Archive for Thursday, March 14, 2002

High blood pressure strikes licorice lover

March 14, 2002


My blood pressure is vacillating between normal and high normal. I enjoy black licorice candy and eat no more than four sticks a day.

I know there is a connection between licorice and hypertension, but I don't know how much is too much. Any guidance would be appreciated.

If the candy you are eating has natural licorice in it, even four sticks daily could increase your blood pressure. An occasional treat is all right, but every day might well be too often.

You could figure out the connection between licorice and blood pressure with a home monitor.

Measure your blood pressure daily for a week while you follow your normal licorice routine. Then go cold turkey from licorice for three or four weeks and see if your pressure changes. That will tell you how much effect your favorite candy has.

My doctor gave me a small sample of Remifemin for menopause symptoms. I began using it and went to purchase more, but it is very expensive. I found the main ingredient is black cohosh and decided to purchase the generic version, which was much cheaper.

Remifemin has 20 mg of black cohosh. The generic version has 450 mg of black cohosh. Is this difference dangerous? What are the side effects, and have there been any studies of the effects of this herb?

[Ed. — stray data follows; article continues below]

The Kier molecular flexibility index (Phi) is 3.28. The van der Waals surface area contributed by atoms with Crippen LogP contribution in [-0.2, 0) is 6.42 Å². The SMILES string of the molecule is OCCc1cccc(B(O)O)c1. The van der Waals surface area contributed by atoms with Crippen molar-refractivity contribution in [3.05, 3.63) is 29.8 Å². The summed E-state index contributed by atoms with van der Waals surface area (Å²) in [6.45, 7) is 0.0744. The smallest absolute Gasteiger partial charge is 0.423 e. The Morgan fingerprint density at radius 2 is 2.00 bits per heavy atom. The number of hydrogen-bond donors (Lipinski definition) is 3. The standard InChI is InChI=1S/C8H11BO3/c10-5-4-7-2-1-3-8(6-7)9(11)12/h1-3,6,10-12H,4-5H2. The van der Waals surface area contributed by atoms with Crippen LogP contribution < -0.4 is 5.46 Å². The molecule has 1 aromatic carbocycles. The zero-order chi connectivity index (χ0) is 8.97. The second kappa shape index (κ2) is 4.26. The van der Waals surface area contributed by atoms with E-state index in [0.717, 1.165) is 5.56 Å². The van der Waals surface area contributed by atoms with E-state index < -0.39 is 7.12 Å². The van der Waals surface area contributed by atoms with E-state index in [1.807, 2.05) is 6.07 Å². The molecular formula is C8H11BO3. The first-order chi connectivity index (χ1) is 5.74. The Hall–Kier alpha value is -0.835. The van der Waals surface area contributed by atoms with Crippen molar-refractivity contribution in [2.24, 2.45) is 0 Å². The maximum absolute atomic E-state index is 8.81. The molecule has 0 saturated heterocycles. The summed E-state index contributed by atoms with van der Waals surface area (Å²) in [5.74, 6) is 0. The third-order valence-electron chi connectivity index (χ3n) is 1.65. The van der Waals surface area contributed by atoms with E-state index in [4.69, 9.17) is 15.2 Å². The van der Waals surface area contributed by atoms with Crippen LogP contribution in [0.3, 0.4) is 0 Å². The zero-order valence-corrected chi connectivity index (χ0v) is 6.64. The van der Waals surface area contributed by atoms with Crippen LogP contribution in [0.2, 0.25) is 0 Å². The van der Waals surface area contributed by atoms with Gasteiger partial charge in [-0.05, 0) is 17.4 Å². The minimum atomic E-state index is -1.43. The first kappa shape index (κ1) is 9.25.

The difference in dose is due to the distinction between the standardized extract, which is concentrated, and the dried root, given at a dose of 250 to 500 mg twice a day. Because your generic black cohosh falls within that range, it shouldn't be dangerous.

There have been nine studies of black cohosh, with eight demonstrating effectiveness. Side effects are generally mild: stomach upset, headache or dizziness.

What is the story on ibuprofen negating the benefits of aspirin? I need a low-dose aspirin for my heart and ibuprofen for tennis elbow.

The ability of aspirin to prevent blood clots is compromised by the regular use of pain relievers like ibuprofen (Advil, Motrin). Taking aspirin at least two hours before an occasional ibuprofen might not cause trouble. Regular daily use of both types of medicine together is not advised.

Vioxx, acetaminophen or diclofenac doesn't interfere with aspirin and might be a better solution for your sore elbow.

 Joe Graedon is a pharmacologist. Teresa Graedon holds a doctorate in medical anthropology and is a nutrition expert. Write to them in care of King Features Syndicate, 235 E. 45th St., New York, N.Y. 10017, or e-mail them via their Web site,

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